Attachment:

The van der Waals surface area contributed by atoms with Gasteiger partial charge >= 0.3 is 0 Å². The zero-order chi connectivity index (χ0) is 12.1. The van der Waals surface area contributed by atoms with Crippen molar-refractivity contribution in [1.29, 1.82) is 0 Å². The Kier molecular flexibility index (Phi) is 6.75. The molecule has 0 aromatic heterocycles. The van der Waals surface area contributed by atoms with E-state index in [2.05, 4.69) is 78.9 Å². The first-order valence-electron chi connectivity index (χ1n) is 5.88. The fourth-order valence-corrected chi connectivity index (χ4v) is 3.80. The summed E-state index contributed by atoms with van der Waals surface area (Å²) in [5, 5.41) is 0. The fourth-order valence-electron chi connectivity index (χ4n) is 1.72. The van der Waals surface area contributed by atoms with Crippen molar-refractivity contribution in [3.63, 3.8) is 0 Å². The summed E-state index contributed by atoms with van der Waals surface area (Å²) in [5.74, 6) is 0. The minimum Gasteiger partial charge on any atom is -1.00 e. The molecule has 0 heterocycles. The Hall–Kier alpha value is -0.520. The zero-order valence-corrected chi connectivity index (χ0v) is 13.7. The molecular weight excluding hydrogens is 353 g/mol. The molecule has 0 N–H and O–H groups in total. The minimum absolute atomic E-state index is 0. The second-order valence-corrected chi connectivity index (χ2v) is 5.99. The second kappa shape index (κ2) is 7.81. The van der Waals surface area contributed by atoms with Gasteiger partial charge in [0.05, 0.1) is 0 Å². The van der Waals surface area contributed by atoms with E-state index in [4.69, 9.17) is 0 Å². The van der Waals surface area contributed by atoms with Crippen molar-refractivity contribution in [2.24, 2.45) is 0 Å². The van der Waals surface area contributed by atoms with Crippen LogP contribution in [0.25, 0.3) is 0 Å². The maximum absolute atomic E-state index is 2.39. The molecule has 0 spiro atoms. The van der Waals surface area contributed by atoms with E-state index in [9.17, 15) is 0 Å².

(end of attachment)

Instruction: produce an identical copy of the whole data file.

The van der Waals surface area contributed by atoms with Gasteiger partial charge >= 0.3 is 0 Å². The zero-order chi connectivity index (χ0) is 12.1. The van der Waals surface area contributed by atoms with Crippen molar-refractivity contribution in [1.29, 1.82) is 0 Å². The Kier molecular flexibility index (Phi) is 6.75. The molecule has 0 aromatic heterocycles. The van der Waals surface area contributed by atoms with E-state index in [2.05, 4.69) is 78.9 Å². The first-order valence-electron chi connectivity index (χ1n) is 5.88. The fourth-order valence-corrected chi connectivity index (χ4v) is 3.80. The summed E-state index contributed by atoms with van der Waals surface area (Å²) in [5, 5.41) is 0. The fourth-order valence-electron chi connectivity index (χ4n) is 1.72. The van der Waals surface area contributed by atoms with Crippen molar-refractivity contribution in [3.63, 3.8) is 0 Å². The summed E-state index contributed by atoms with van der Waals surface area (Å²) in [5.74, 6) is 0. The minimum Gasteiger partial charge on any atom is -1.00 e. The molecule has 0 heterocycles. The Hall–Kier alpha value is -0.520. The zero-order valence-corrected chi connectivity index (χ0v) is 13.7. The molecular weight excluding hydrogens is 353 g/mol. The molecule has 0 N–H and O–H groups in total. The minimum absolute atomic E-state index is 0. The second-order valence-corrected chi connectivity index (χ2v) is 5.99. The second kappa shape index (κ2) is 7.81. The van der Waals surface area contributed by atoms with Gasteiger partial charge in [0.05, 0.1) is 0 Å². The van der Waals surface area contributed by atoms with E-state index in [4.69, 9.17) is 0 Å². The van der Waals surface area contributed by atoms with Crippen molar-refractivity contribution in [2.24, 2.45) is 0 Å². The van der Waals surface area contributed by atoms with Crippen LogP contribution in [0.25, 0.3) is 0 Å². The maximum absolute atomic E-state index is 2.39. The molecule has 0 spiro atoms. The van der Waals surface area contributed by atoms with E-state index in [9.17, 15) is 0 Å².